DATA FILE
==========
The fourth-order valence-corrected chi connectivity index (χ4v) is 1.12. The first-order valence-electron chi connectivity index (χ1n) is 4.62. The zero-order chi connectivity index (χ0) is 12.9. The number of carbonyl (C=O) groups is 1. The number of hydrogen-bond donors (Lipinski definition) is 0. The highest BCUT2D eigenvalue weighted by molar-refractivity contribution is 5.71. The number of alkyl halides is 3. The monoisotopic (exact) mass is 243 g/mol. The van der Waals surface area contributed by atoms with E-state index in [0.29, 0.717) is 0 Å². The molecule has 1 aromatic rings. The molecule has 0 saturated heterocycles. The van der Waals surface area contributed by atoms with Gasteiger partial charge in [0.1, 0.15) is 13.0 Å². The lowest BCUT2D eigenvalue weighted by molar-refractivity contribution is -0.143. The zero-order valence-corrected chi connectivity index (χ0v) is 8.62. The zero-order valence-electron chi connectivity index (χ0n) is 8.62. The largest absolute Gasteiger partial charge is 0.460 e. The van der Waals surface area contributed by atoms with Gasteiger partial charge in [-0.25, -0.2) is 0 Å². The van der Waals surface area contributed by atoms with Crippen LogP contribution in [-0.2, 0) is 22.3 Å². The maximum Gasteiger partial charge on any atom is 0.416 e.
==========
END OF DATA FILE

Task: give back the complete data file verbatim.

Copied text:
The fourth-order valence-corrected chi connectivity index (χ4v) is 1.12. The first-order valence-electron chi connectivity index (χ1n) is 4.62. The zero-order chi connectivity index (χ0) is 12.9. The number of carbonyl (C=O) groups is 1. The number of hydrogen-bond donors (Lipinski definition) is 0. The highest BCUT2D eigenvalue weighted by molar-refractivity contribution is 5.71. The number of alkyl halides is 3. The monoisotopic (exact) mass is 243 g/mol. The van der Waals surface area contributed by atoms with E-state index in [0.29, 0.717) is 0 Å². The molecule has 1 aromatic rings. The molecule has 0 saturated heterocycles. The van der Waals surface area contributed by atoms with Gasteiger partial charge in [0.1, 0.15) is 13.0 Å². The lowest BCUT2D eigenvalue weighted by molar-refractivity contribution is -0.143. The zero-order valence-corrected chi connectivity index (χ0v) is 8.62. The zero-order valence-electron chi connectivity index (χ0n) is 8.62. The largest absolute Gasteiger partial charge is 0.460 e. The van der Waals surface area contributed by atoms with Gasteiger partial charge in [-0.25, -0.2) is 0 Å². The van der Waals surface area contributed by atoms with Crippen LogP contribution in [-0.2, 0) is 22.3 Å². The maximum Gasteiger partial charge on any atom is 0.416 e.